Page 11 - The Logic of Causation
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1. Causation.

Causality refers to causal relations, i.e. the relations between causes and effects. This
generic term has various, more specific meanings. It may refer to Causation, which is
deterministic causality; or to Volition, which is (roughly put) indeterministic causality; or
to Influence, which concerns the interactions between causation and volition or between
different volitions.
The term ‘causality’ may also be used to refer to causal issues: i.e. to negative as well as
positive answers to the question “are these things causally related?” In the latter sense,
negations of causality (in the positive sense) are also causality (in the broad sense). This
allows us to consider Spontaneity (i.e. causelessness, the lack of any causation or volition)
as among the ‘causal’ explanations of things.
A study of the field of causality must also include an investigation of non-causality in all
its forms. For, as we shall see, even if we were to consider spontaneity impossible, the
existence of causality in one form or other between things in general does not imply that
any two things taken at random are necessarily causally related or causally related in a
certain way. We need both positive and negative causal propositions to describe the
relations between things.
In the present work, The Logic of Causation, we shall concentrate on causation, ignoring
for now other forms of causality. Causative logic, or the logic of causative propositions,
has three major goals, as does the study of any other type of human discourse.
(a) To define what we mean by causation (or its absence) and identify and classify the
various forms it might take.
(b) To work out the deductive properties of causative propositions, i.e. how they are
opposed to each other (whether or not they contradict each other, and so forth), what
else can be immediately inferred from them individually (eduction), and what can be
inferred from them collectively in pairs or larger numbers (syllogism).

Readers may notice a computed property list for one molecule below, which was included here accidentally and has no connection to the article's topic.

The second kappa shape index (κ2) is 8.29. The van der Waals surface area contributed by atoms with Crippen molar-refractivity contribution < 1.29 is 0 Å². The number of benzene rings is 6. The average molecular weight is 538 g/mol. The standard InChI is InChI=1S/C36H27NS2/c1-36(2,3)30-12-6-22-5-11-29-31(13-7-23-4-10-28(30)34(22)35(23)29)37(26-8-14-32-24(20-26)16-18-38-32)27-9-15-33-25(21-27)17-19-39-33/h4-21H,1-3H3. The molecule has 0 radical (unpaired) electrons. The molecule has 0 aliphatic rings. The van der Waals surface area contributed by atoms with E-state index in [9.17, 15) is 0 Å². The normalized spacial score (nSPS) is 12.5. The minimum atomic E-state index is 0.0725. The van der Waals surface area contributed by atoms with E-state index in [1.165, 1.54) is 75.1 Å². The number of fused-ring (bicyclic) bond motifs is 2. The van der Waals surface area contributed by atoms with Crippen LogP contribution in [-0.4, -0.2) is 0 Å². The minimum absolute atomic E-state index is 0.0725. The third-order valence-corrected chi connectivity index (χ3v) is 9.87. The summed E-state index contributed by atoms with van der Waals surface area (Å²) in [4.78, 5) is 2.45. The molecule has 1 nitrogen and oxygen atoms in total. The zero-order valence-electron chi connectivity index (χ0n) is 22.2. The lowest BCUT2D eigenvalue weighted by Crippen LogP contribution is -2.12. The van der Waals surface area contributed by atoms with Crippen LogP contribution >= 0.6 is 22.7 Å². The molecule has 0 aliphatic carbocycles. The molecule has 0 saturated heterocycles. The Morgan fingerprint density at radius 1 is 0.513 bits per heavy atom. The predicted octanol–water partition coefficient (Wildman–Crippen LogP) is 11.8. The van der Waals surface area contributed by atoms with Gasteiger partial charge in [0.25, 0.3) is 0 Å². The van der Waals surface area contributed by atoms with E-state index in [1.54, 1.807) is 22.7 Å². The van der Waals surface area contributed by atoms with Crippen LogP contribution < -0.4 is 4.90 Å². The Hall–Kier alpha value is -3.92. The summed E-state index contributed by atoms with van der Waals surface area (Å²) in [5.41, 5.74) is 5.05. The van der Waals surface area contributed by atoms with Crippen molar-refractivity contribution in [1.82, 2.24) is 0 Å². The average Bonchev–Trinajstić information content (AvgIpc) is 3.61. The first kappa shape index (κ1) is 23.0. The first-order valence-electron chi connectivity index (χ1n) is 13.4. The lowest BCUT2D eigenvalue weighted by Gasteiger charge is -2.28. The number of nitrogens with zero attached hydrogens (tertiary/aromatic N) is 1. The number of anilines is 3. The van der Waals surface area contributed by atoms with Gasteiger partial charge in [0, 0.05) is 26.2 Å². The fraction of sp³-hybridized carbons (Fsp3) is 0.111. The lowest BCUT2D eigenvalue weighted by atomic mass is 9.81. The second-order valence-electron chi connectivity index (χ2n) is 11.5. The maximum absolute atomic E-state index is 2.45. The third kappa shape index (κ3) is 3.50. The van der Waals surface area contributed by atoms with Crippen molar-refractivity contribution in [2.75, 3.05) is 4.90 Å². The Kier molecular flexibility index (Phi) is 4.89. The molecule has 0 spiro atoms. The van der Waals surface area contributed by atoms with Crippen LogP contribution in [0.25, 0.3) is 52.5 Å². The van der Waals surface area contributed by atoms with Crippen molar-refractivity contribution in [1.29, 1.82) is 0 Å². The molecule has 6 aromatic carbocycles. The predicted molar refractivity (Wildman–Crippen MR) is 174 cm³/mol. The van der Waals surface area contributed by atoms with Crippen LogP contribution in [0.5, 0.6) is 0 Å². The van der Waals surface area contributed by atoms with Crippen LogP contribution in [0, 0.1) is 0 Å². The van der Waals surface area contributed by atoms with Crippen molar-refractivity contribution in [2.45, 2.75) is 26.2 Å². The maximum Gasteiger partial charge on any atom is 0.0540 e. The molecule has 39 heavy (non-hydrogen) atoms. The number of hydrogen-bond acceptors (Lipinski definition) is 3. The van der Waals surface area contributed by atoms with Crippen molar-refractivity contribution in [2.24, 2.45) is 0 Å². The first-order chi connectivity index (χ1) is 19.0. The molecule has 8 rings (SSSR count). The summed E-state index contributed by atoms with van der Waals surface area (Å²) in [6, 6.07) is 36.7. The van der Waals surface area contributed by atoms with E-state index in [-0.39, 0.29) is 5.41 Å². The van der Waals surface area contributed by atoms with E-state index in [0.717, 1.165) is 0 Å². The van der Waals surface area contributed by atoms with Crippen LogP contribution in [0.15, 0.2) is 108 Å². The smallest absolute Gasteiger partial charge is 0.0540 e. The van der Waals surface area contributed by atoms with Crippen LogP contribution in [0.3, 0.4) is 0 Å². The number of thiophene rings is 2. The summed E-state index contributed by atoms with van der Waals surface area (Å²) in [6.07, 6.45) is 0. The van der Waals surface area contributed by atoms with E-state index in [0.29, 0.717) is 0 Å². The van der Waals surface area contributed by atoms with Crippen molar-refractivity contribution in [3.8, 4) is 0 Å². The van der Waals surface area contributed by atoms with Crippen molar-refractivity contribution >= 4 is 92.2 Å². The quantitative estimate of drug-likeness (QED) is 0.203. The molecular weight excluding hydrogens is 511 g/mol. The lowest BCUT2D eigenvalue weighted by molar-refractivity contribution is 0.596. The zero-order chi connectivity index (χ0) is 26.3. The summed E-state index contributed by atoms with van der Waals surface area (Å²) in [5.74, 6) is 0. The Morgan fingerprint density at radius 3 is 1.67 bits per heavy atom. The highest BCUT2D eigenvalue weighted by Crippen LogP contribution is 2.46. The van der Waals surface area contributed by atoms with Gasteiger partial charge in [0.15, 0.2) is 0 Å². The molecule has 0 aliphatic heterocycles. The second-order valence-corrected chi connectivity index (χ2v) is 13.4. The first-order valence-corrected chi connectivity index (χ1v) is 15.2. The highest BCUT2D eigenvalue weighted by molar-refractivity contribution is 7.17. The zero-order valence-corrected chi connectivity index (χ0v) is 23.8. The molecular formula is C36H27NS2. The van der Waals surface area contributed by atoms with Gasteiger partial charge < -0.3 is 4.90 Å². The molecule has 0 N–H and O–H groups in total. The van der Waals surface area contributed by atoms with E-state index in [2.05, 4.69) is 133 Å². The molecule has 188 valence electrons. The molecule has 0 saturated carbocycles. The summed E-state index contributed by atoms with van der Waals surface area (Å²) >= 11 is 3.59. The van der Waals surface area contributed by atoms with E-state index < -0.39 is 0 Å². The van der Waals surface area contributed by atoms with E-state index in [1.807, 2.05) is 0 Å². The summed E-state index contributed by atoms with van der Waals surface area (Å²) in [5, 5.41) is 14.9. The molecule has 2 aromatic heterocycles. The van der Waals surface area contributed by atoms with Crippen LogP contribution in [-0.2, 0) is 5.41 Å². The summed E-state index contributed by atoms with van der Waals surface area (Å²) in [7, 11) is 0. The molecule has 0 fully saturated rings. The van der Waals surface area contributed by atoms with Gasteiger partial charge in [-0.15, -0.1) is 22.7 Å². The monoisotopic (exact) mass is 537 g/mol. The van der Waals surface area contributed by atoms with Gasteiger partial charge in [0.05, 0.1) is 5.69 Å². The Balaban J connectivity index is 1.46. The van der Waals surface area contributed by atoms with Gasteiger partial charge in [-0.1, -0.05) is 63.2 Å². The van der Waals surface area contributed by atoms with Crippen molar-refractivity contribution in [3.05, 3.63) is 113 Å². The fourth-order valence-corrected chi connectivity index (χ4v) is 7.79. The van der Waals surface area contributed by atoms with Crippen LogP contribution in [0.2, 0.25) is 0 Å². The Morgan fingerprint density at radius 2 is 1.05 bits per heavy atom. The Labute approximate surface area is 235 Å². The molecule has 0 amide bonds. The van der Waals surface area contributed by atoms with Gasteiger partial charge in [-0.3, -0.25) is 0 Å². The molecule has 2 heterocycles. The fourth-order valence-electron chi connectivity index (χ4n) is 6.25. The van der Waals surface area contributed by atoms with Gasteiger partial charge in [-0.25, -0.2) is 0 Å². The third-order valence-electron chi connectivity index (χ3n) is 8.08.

(c) To explain how causative propositions are, to start with, induced from experience, or
constructed from simpler propositions induced from experience.
Once these goals are fulfilled, in a credible manner (i.e. under strict logical supervision),
we shall have a clearer perspective on wider issues, such as (d) whether there is a universal
law of causation (as some philosophers affirm) or spontaneity is conceivable (as others
claim), and (e) whether other forms of causality (notably volition, and its derivative
influence) are conceivable.
Note well, we shall to begin with theoretically define and interrelate the various possible
forms of causation, leaving aside for now the epistemological issue as to how they are to
be identified and established in practice, as well as discussions of ontological status.
We shall thus in the present volume primarily deal with the main technicalities relating to
reasoning about causation, and only later turn our attention to some larger epistemological
and ontological issues (insofar as they can be treated prior to further analysis of the other
forms of causality). The technical aspect may at times seem tedious, but it is impossible to
properly understand causation and its implications without it. Most endless debates about
causation (and more generally, causality) in the history of philosophy have arisen due to
failure to first deal with technical issues.

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